Sometimes I'm not hungry/filled up on bread/in a hurry, whatever. But if I enjoyed the food, I'll take it home and bring it to lunch at work tomorrow. It's much nicer to finish my steak while my coworkers drool from behind their frozen entrees or unidentifiables foraged from the vending machine. . .I don't do it from a "waste" perspective -- I do it because I wanted to eat the food (that's why I ordered it!), just on my own time.

                                                                                                                1. re: Covert Ops

                                                                                                                  What can I tell ya' Covert Ops, it just didn't look right to me. And it's not that regular folk are cheap. Maybe you're right and he (Spike Lee) just wanted to finish something that he thought was absolutely delicious and just couldn't leave behind. (but it just didn't look right)

                                                                                                                  1. re: Chinon00

                                                                                                                    That makes absolutely no sense. Are celebs not human with normal wants and preferences?

                                                                                                                2. re: Chinon00

                                                                                                                  Jamie Lee Curtis ate at my restaurant while filming "True Lies". She took food back to her children in ugly styrofoam boxes. Others in her party boxed up desserts. She did not look the least embarrassed or bothered to be taking food out of the restaurant. Hate to break it to you, but they like to take away too. How funny to think people in nice cars are required to leave their food at the restaurant. Thanks for the chuckle.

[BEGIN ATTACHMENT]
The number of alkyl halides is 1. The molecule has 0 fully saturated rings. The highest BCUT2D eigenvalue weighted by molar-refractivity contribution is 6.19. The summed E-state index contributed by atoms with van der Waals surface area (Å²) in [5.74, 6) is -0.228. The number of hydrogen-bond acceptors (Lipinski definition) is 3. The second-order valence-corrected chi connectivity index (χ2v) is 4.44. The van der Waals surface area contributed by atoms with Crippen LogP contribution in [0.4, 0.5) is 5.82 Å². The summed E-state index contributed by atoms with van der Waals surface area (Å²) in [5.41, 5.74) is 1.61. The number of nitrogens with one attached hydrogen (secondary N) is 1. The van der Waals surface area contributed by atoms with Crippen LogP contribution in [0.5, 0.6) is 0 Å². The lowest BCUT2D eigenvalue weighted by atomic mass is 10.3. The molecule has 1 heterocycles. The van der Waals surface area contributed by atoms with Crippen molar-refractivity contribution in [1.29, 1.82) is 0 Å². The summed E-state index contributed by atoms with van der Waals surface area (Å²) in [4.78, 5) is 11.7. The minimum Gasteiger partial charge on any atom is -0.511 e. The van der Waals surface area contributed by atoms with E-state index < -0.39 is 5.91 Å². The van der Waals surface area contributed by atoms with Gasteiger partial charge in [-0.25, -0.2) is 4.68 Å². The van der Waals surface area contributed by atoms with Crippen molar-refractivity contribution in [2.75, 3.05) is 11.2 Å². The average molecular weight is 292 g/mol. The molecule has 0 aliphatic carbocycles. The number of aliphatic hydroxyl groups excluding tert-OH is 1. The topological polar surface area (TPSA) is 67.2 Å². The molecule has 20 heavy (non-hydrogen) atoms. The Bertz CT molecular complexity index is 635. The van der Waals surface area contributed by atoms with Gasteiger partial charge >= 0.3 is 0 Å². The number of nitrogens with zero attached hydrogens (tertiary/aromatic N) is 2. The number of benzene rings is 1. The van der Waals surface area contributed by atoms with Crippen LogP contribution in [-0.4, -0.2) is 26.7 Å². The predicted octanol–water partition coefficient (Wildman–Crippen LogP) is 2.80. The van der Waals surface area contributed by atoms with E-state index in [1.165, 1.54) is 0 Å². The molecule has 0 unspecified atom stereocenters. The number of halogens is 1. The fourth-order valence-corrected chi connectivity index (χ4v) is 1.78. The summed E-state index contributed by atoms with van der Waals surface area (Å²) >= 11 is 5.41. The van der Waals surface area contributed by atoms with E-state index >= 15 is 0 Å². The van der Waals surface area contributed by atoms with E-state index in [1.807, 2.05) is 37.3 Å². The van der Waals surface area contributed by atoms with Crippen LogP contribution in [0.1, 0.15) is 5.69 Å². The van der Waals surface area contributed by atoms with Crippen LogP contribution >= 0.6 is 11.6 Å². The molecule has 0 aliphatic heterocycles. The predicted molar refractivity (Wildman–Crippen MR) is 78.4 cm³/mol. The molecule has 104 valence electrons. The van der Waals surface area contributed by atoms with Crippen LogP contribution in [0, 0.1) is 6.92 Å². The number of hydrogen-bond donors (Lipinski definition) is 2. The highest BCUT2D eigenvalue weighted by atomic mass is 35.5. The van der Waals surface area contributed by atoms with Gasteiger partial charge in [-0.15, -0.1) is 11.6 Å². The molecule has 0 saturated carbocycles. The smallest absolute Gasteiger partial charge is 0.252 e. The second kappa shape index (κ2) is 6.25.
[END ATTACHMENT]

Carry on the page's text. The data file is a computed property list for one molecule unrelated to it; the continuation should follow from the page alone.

3. I didn't read the article, although we do get the WSJ. So, please do tell - what IS the difference between Americans and Europeans re: this article?

                                                                                                                  1 Reply
                                                                                                                  1. re: niki rothman

                                                                                                                    Euros do not doggie-bag.

                                                                                                                    Gringos do.

                                                                                                                    Has to do with portion size on this side of the Atlantic.

                                                                                                                  2. I always take doggie bags--even when I've got plans after. Here's why: I'm from a major city, and there are always homeless people outside restaurants. I usually give them the left overs (nothing gross like a burger that has a huge bite out of it!!) along with some plastic utensils I ask the waiter for.

                                                                                                                    Unless it's one of my favorites...then I usually keep it for lunch the next day. :)

                                                                                                                    1 Reply
                                                                                                                    1. re: Toolchick101

                                                                                                                      I do the same thing... I tend to forget about the leftovers that find their way to my fridge. But there are plenty of homeless people who probably appreciate good food that's been boxed up. If you feel uncomfortable about handing your leftovers directly to someone (or can't find anyone), you can always leave the box somewhere it'll easily be found, on a window ledge, on a bench or at a bus stop.

                                                                                                                    2. of course i do. there's no reason not to.

                                                                                                                      the folks who say they finish everything if it's good are either enormous or never order an extra appetizer or dessert just to try it. leftover volume is directly proportional to the desire for variety. and a lot of us like variety.